Spireas are deciduous, multistemmed shrubs that have been cultivated in the South since the mid-1800s.
When you prune a spirea depends on whether the flowers occur on last year’s growth or on current season’s shoots.
Spring-flowering spireas bloom on last year’s wood and should be pruned when their flowers fade. This will encourage new growth that will mature over the summer and fall and bear next year’s flowers.
Spring-blooming spireas include baby’s breath spirea, bridalwreath spirea, double Reeves spirea, and Vanhoutte spirea.
To prune them, first remove any dead or crossing branches. Then, thin out one-fifth to one-third of the oldest branches to the ground. Shorten long, lanky branches by cutting back to a side branch or bud oriented away from the center of the shrub. Finally, tip back a few of the branches to encourage branching from below the cut to create a full-looking display.
Spireas that bloom on current season’s growth should be pruned in late winter before budbreak. They include Billiard spirea, bumald spirea, and Japanese spirea and its cultivars and hybrids.
Thin out the oldest shoots at ground level to reduce overcrowding. Cut them back by two-thirds of their height or close to the ground to encourage the production of many young shoots that will bloom later in the season. To maintain an informal structural framework, stagger your pruning cuts.
During the growing season, removing the spent flower heads will promote continuous flowering, especially in Shibori Japanese spirea and bumald spirea.
Spanish moss hanging from a branch on the campus of Spartanburg Technical College in Spartanburg, SC (USDA cold hardiness zone 8A).
Crepe mrytle in Gainsesville, FL festooned with Spanish moss. Credit: T. Polomski.
In my travels throughout the South I’ve been fascinated by the Spanish moss that drapes the branches of many trees, notably live oaks and crepe myrtles. Spanish moss (Tillandsia usneoides) belongs to a large genus of about 550, mostly epiphytic, species in the bromeliad family (Bromeliaceae). Spanish moss (USDA zones 8-11) is native from the southern U.S. (southeast Virginia to Florida and west to Texas and Mexico). This “air plant” lacks roots, relying almost entirely on atmospheric moisture and rainfall for sustenance. The limbs of its host tree (or telephone wire or clothesline) serve only to provide support.
The long, slender grayish-green stems and leaves of Spanish moss can reach 20 feet. They are covered are covered with dense trichomes that act like reservoirs to capture moisture and nutrients.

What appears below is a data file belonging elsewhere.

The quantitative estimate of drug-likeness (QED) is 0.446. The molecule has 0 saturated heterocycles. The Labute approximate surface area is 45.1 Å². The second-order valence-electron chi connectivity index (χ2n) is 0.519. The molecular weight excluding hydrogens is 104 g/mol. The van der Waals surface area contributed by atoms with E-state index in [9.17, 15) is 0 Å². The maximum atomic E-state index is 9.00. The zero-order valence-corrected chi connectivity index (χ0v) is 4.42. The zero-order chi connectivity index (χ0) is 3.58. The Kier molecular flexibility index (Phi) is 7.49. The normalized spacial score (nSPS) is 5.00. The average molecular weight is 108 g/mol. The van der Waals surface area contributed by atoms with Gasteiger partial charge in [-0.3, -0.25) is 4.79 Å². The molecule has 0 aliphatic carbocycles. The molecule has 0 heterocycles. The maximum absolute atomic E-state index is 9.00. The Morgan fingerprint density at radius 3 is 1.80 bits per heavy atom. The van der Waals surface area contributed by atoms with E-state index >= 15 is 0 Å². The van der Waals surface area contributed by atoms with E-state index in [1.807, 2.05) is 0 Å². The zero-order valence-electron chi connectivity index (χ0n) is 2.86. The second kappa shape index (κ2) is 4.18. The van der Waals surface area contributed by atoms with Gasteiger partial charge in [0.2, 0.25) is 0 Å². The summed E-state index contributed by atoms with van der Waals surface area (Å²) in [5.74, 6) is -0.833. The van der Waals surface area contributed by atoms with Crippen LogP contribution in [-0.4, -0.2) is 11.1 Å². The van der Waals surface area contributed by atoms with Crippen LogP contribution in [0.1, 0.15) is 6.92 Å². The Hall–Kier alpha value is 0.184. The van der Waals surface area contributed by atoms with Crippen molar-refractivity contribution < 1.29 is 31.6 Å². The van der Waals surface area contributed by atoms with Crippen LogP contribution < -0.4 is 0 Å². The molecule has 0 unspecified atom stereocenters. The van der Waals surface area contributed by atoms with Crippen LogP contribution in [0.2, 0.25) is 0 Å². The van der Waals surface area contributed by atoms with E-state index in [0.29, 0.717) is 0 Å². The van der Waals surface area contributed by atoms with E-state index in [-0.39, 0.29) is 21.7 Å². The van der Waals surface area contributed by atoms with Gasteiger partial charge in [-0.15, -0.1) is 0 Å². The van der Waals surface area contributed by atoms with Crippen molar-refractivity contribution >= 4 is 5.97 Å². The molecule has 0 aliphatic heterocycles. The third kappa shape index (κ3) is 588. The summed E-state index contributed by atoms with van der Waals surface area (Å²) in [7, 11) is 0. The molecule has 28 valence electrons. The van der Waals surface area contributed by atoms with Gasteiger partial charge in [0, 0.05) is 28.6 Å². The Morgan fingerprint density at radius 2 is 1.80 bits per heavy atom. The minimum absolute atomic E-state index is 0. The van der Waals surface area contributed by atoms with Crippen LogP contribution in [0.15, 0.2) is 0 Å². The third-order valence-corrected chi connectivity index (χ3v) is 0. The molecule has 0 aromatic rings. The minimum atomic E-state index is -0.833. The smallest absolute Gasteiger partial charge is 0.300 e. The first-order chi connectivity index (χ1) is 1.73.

Three-petaled pale blue or chartreuse flowers are borne singly in the leaf axils in late spring and early summer and are pollinated by moths drawn to the musky fragrance. The small fruit capsules that result, split when ripe to release seeds that are outfitted with silky hairs. Dispersal is mainly by wind. Reproduction also occurs by vegetative offsets that are broken off and transported by wind or animals.
Historically, Spanish moss has been harvested and baled for use as livestock feed, garden mulch, mortar reinforcement, packing material, and mattress stuffing. It was also used as stuffing in the seats of Henry Ford’s Model-T cars.
Visitors seeing live oak trees heavily draped with Spanish moss frequently ask if the plants are harming the tree. While Spanish moss is not a parasite in the way that mistletoe is, it can affect its host in a number of ways. First, there is the shear weight of the moss which can sometimes cause weak limbs to break. A subtler effect has been termed nutrient piracy. By intercepting wind and rain-borne dust before it can reach the ground, Spanish moss may capture nutrients that might otherwise go to feed the host plant. Such a cost is a minor one, however, and not a reason to worry about the Spanish moss that gives the Deep South so much of it’s character.
On the radio last week a caller read the label of an insecticidal soap over the phone, and wondered about the ingredient: “potassium salts of fatty acids?” The caller also wanted to know if dishwashing liquid could be used as a substitute for insecticidal soap.
I explained to the caller that these potassium salts of fatty acids are created by adding potassium hydroxide to fatty acids obtained either from animal fat or in plant oils. The resulting “soap salts” are most effective in controlling soft-bodied pests such as aphids, scale and mealybug crawlers, thrips, whiteflies, and spider mites. Generally, they have little effect on beetles and other hardbodied insects (an exception being cockroaches). The soaps must come into direct contact with the pest to be effective. The soap penetrates the outer cuticle of the insect’s body and dissolves or disrupts the cellular membranes causing dehydration and death. Soaps can also block the spiracles or breathing pores in the insect’s body which interferes with respiration. In some cases soaps may also act as an insect growth regulator, affecting the metabolism of cells and metamorphosis.
Certain common dishwashing liquids and laundry detergents when mixed with water have also shown insecticidal and miticidal properties. When applied to an assortment of vegetable crops, Palmolive®, Dawn®, Joy®, Ivory®, and Dove®, for example, have effectively reduced populations of whitefly , aphids, and spider mites. However, dishwashing and laundry detergents are not labeled as insecticides. Although they may be insecticidal, they are chemically different from the registered insecticidal soaps. Furthermore they may prove phytotoxic, causing injury by dissolving the waxy cuticle of the plant’s leaf surface. I told that caller that it’s better to save these soaps or the washing of clothes and cleaning of dishes for which they were designed.